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Agile To The Bone

Service-oriented architecture lets you respond quickly to demands for new and improved processes

SAP is now rearchitecting its formerly monolithic applications as enterprise services on its NetWeaver platform and is creating packaged composite applications, called xApps, based on enterprise services. SAP's Enterprise Services Architecture provides the tools to create enterprise services, to orchestrate them in business processes using the SAP Composite Application Framework and then execute those processes on the NetWeaver application server. Leveraging NetWeaver and enterprise services, SAP too now offers BPM solutions. Human workflow is usually implemented as part of an SAP application, such as R/3 or CRM, using SAP Business Workflow. BPEL-based service orchestration, which SAP calls cross-component BPM, is used to integrate enterprise services with SAP and non-SAP applications, including their respective workflow domains, in end-to-end business process solutions.

SOA and BPM: Perfect Together

The latest moves by BPM, integration and application vendors point to the rapid incorporation of SOA into BPM software. And acceptance of BPM is accelerating within IT departments as infrastructure software vendors embrace the approach. (See Listening Post for Web services surveys.) Sources of services are multiplying — whether by coding them, wrapping existing systems, buying them as application software or discovering them on the Web. Similarly, alternatives abound for the communications backbone: Legacy EAI middleware, new ESBs or plain old HTTP all work with Web services orchestration.

BPEL has near-universal acceptance as an orchestration standard even if vendors disagree about how to incorporate human workflow. A final draft of the BPEL standard should surface in the first part of 2005. The draft will reflect progress on related standards, including XML Path Language (XPath) and Web Services Description Language (WSDL). In implementing BPEL, infrastructure vendors will focus on application integration, while the BPM pureplays will emphasize their richer human workflow features.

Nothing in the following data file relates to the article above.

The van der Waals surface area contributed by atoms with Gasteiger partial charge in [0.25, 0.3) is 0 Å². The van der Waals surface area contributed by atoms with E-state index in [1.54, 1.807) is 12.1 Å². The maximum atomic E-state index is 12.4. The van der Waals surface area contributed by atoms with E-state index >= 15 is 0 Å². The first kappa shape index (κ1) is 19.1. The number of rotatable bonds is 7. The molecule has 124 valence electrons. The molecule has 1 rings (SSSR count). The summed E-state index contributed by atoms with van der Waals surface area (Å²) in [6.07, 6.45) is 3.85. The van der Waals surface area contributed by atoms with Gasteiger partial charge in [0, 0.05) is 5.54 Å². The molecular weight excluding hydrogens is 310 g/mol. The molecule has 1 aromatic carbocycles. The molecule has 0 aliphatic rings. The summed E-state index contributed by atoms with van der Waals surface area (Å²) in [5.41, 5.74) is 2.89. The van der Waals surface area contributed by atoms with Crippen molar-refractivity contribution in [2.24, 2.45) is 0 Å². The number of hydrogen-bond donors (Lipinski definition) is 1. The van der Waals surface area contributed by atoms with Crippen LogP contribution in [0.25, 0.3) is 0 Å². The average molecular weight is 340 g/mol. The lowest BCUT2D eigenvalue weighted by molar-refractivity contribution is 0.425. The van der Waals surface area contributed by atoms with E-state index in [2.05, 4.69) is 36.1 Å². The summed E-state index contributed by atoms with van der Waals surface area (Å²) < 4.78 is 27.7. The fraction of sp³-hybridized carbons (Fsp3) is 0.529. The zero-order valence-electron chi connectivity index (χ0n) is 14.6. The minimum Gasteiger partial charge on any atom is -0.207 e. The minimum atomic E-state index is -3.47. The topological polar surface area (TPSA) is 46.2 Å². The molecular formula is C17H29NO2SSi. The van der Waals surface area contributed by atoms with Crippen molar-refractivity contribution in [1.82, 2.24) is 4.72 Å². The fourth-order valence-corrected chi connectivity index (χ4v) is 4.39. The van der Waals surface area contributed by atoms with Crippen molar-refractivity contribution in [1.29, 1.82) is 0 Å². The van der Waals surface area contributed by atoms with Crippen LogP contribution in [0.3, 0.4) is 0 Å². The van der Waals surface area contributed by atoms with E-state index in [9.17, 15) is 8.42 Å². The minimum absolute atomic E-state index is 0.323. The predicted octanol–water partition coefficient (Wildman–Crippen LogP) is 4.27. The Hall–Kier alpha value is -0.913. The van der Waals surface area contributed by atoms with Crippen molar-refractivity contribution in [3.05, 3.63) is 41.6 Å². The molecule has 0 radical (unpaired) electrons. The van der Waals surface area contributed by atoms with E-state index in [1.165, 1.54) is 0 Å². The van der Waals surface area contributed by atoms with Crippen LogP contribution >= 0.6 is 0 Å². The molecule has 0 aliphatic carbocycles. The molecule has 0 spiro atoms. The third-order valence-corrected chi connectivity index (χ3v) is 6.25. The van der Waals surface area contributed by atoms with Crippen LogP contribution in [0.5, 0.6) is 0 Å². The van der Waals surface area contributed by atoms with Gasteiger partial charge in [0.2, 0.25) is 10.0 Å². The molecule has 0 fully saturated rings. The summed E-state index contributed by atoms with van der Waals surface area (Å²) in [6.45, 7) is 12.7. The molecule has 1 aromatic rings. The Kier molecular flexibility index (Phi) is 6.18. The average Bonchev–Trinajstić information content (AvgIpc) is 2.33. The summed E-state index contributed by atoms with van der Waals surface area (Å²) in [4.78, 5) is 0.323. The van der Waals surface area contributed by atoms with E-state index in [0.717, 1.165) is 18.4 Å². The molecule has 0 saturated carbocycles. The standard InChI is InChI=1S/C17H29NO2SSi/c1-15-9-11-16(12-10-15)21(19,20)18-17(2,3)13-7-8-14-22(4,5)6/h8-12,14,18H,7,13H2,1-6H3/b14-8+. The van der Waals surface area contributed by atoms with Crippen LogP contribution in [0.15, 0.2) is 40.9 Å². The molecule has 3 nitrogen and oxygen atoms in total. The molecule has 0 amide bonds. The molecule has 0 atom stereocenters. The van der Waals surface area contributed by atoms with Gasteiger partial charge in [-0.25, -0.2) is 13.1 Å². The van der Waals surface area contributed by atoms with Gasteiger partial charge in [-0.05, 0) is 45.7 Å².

No matter where you turn for a BPM solution, the influence of SOAs is creating better tools, extending process automation across functional boundaries, promoting reuse of existing systems and reducing vendor lock-in through industry standards. Most important, SOA allows BPM to deliver on its basic promise: agility in the face of continual change.

MATURITY METRICS: SOA Support for Business Process Management
Few organizations have implemented the full capabilities of BPM tools because the enterprise application integration required has been difficult, expensive and proprietary. With SOA, BPM can take advantage of open integration standards, in particular BPEL. Application server and integration middleware vendors compete to support and implement the standards.

Demand for BPM comes from a range of applications where automation and end-to-end integration promise greater efficiency and business agility. Supply chain management, order fulfillment, customer self-service and regulatory compliance are typical uses. Organizations are discovering that SOA widens the range to include new business opportunities with Web services, which BPM platforms could link together to produce component applications.

SOA is a major software infrastructure focus. Thus, the market includes nearly all the application server and integration vendors, including BEA, Computer Associates, IBM, Microsoft, Oracle, SAP, Sonic, Tibco and WebMethods. Specialized BPM vendors, such as FileNet, Fuego, Intalio, Lombardi, Savvion and Vitria, are rapidly incorporating SOA. Model-driven development tools are also important to driving SOA implementation of BPM.

Final Analysis
"SOA" became a buzzword in 2003 as the initial excitement about Web services began to fade for lack of substance. SOA development methods and integration standards have a long history; however, the current wave of technology is young. SOA support for BPM is still evolving and is somewhat dependent on new approaches to application and business integration middleware. Proven applications are beginning to show the way toward competitive advantage.

Analysis focuses on SOA's supporting role in BPM initiatives rather than development tools and middleware.

Bruce Silver is president of Bruce Silver Associates. Write to him at [email protected].

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